But we’re not speaking about legalism here, we’re speaking about the simple truths where God asks us to live holy lives, 1 Peter 1:16 / Galatians 5:19-21 and how the Spirit encourages us to display His fruit in our lives, Galatians 5:22-23.
When they see how seriously we take the Scriptures and how seriously we take our Christian lives, it’s usually not long after this that they start all over again with the cycle of what ‘they think is right’ in terms of what the Bible teaches.
When they are confronted with Scriptures which speak about sin, the responsibilities towards each other and the commitment involved, Hebrews 10:23-25, they tell us ‘we take the Bible too seriously’ and then suddenly, they’ve gone from ‘God sent me to this church’ to ‘I’m out of here, God must have made a mistake!’ Proverbs 14:12.
The number one reason I’ve heard for Christians leaving the church is because of personal issues with someone within the church which never got dealt with or never got dealt with properly. Someone once said, ‘the church would be great if it wasn’t for the people’, but what they fail to understand is that the church is the people, Ephesians 1:22-23.
You will never find a church where everyone believes the exact same thing on all matters, that’s called a cult. You will never find a church that doesn’t have problems, after all, when we read through the New Testament letters, all we read about is problem after problem which the writers are trying to deal with. So, problems and personality clashes aren’t the problems, they are to be expected, the problem is the way we deal with them.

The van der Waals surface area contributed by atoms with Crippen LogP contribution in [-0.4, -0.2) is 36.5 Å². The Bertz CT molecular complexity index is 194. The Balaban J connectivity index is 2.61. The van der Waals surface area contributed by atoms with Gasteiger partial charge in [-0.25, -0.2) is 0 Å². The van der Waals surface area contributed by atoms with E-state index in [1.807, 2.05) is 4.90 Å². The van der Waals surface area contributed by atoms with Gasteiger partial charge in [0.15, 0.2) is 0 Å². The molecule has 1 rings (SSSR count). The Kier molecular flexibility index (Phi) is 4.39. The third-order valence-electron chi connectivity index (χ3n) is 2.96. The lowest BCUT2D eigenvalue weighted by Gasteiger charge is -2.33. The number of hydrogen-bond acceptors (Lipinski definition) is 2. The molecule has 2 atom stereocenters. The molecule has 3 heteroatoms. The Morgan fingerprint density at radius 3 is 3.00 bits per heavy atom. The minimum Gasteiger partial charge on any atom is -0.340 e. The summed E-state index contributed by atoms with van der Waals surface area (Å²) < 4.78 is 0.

Jesus gives us the solution and if Christians simply followed His Words, Matthew 5:21-26 / Matthew 18:15-20, a lot of the problems and issues between us would be solved much quicker, rather than letting them fester for months or even years, Ephesians 4:26. The Bible says that the responsibility for maintaining peace lies with us, Romans 12:18.
Paul even encourages the church to get involved to solve issues between members, Philippians 4:2-3. Sadly, problems arise because the wrong people try to deal with the issues which others have, Galatians 6:1 and all too often saints fall out with each other over issues which could easily be resolved by speaking to each other in love, Ephesians 4:15.
Before you know what’s happened, pride has kicked in and no one wants to back down, the ‘I’m right and your wrong’ attitude comes along. People fall out with each other on issues which aren’t even ‘salvation’ issues. You’ll be amazed at the number of issues saints fall out over things which have nothing to do with salvation, but everything to do with opinion.
The church would be a great place if the people learned to ‘agree to disagree over opinions’, Romans 14:1, sadly for some, this is asking too much and before you know what’s happening, they leave simply because they didn’t get their own way, or they feel they would be compromising their faith.
I’m sure you’ve heard many other reasons for people leaving the church but these three are the reasons I’ve heard the most over the years. I don’t claim to understand every single reason and I’m certainly not putting everyone who leaves in the same category for leaving. They themselves know why they left and no matter how they try to justify their reasons for leaving, rightly or wrongly, God knows exactly why they left.
I’ve spoken to many Christians who have left the church for various reasons and to be honest when you listen to some of their stories, some seem very petty, some feel the church let them down, but others have been really hurt by their church family. They often speak about the way they were treated by their brethren and even though it happened years ago, they still carry the scars and so, to a degree I can understand why they don’t want to come back.
Why would anyone want to go back to a place where they’ve been mistreated and hurt over and over again?
It’s heart-breaking when people leave the church, they are our brother or sister, they are our family, they were Mr and Mrs reliable, they were the source of encouragement to many but for some reason, they decide they’ve had enough.